SPECIAL

スペシャル

EN

TV Anime VINLAND SAGA Season One
Celebrating Re-Broadcast and Global Streaming

First Special Group Interview Topic: Scenario Original Author: Yukimura Makoto,Director: Shuhei Yabuta,Head Writer: Hiroshi Seko

The second season of TV anime VINLAND SAGA will start airing January 2023! To celebrate the TV rebroadcast and worldwide streaming of Season One, not only available on Amazon Prime Video, but also NETFLIX, and more. We've gathered original author Yukimura Makoto, director Shuhei Yabuta, and series composition Hiroshi Seko to discuss the story of the show.

The following interview is full of exclusive contents such as behind-the-scenes stories and highlights from Season One, as well as insights into the making of Season Two!

SPOILER ALERT: Please note that this interview contains some spoilers about Season One.

From the left of the photo:Director: Shuhei Yabuta,Original Author: Yukimura Makoto,Series composition: Hiroshi Seko

First Special Group Interview Part 1

INDEX

About the theme

Both the original manga and anime adaptation of VINLAND SAGA have obtained considerable popularity worldwide. As the creators, what has been the reason for this success?

Seko
I believe the strength of the source material played a big role in getting so many people to watch the anime. There are plenty of movies and novels featuring Vikings, but it’s rare for the protagonist to be one young boy. I think that’s one of the distinctions that helps VINLAND SAGA stand out from the pack.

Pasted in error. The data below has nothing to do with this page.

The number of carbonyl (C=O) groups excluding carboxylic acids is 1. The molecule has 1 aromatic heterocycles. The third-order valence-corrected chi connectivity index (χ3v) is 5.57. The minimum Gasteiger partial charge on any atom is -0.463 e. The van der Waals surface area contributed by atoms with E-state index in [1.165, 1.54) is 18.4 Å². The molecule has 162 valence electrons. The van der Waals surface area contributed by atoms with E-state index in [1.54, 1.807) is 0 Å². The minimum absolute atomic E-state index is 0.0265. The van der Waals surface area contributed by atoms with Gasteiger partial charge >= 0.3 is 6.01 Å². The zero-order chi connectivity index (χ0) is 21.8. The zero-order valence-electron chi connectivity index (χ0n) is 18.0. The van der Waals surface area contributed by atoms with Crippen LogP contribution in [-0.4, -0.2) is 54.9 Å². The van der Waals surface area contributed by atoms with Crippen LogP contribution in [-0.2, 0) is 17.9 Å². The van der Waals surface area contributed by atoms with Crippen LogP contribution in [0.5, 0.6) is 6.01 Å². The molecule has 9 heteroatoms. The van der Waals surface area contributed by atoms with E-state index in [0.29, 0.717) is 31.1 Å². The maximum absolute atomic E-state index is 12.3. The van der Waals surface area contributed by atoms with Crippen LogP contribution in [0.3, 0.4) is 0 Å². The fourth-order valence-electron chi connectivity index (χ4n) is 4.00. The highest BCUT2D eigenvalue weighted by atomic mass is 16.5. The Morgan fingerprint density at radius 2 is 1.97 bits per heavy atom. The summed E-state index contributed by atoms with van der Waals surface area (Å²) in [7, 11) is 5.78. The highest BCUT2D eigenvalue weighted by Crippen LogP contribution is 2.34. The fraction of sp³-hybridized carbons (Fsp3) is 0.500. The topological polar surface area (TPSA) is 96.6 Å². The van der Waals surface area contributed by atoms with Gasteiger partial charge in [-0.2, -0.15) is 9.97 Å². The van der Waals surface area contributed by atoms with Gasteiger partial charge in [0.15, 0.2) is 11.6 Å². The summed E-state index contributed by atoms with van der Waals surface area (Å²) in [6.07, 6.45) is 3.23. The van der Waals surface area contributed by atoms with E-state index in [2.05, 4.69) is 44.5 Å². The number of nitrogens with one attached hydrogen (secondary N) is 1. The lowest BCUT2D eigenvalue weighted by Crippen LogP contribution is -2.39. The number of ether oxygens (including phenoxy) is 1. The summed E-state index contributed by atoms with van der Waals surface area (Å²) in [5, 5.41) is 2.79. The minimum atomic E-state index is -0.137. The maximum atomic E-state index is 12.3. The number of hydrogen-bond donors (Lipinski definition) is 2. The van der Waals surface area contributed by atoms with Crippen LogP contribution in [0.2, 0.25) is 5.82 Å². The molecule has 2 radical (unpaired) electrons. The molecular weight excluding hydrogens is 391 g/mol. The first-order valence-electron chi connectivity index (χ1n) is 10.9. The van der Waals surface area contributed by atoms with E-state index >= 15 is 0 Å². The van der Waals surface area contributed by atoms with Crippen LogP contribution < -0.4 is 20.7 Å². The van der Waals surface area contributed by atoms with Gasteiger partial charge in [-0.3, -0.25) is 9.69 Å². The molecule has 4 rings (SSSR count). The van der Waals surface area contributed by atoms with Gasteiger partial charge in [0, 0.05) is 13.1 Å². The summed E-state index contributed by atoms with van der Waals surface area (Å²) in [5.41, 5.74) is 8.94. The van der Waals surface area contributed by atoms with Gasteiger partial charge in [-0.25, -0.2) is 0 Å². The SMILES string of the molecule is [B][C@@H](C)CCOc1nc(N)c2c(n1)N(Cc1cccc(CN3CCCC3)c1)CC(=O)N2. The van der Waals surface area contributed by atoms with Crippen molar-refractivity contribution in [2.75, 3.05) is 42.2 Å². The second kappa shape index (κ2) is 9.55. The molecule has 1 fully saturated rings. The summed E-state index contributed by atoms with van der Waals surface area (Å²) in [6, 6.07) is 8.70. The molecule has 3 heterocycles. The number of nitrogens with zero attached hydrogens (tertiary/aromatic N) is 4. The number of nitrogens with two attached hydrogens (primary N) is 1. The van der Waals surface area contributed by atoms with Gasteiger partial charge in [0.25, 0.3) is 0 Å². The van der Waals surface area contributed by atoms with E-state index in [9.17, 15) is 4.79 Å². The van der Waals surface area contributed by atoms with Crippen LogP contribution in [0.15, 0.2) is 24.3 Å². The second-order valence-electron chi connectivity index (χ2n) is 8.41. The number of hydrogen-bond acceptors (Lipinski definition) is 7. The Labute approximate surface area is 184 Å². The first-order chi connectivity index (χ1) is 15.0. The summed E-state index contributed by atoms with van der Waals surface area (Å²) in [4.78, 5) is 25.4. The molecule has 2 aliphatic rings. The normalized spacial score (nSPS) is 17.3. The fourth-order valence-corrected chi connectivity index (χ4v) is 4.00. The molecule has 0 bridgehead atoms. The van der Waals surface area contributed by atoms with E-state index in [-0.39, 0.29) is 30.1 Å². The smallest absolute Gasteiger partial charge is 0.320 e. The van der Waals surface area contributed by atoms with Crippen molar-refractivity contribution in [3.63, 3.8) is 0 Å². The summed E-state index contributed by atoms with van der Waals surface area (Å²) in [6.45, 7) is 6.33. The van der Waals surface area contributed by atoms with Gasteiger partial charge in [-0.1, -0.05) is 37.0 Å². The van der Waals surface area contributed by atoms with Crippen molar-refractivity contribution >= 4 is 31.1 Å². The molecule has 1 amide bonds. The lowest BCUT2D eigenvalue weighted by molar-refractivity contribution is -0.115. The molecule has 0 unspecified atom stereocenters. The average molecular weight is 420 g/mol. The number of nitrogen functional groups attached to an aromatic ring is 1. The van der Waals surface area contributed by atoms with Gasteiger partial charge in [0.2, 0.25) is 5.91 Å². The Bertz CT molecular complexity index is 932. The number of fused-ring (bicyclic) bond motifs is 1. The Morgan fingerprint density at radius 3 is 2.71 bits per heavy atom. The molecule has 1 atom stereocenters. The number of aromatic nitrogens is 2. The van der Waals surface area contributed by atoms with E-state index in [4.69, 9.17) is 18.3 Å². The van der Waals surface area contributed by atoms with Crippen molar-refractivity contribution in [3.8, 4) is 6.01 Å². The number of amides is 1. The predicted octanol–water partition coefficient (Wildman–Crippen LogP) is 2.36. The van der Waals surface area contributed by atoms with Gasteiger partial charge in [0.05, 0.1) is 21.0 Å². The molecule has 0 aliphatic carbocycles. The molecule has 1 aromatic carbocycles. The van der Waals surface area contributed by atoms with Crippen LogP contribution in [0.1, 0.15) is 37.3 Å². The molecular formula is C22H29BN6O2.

Yabuta
That’s true. Also, VINLAND SAGA is concerned with themes other than a simple portrayal of Viking violence, and I think this alternative focus is an important part of giving the story its distinct voice.
Yukimura
Initially, I hadn't set out to make a story with a Viking protagonist. I thought about the theme I wanted to write about and how best to portray it, and ultimately ended up settling on Vikings.
Yabuta
I remember you mentioning this before—that when you thought about your theme of “how to come to terms with violence,” you picked Vikings because they came from a society and time in history that felt the most positive about that concept.
Yukimura
Right. The Vikings of this age had a society where it was common sense not to view those who enacted violence as even the slightest bit evil. I personally hate violence, so a key element in writing this story was relaxing my modern sense of morality. [Laughs.]
Storytelling in the Original and Adaptation

Could you tell us about what you had to look out for when adapting this story into an anime?

Seko
We had to pay special attention when making the anime-original scenes. Say someone collapsed on the ground. In modern society, someone would apply first aid or call for help, but a Viking probably wouldn't. We kept that in mind all the time.
Yabuta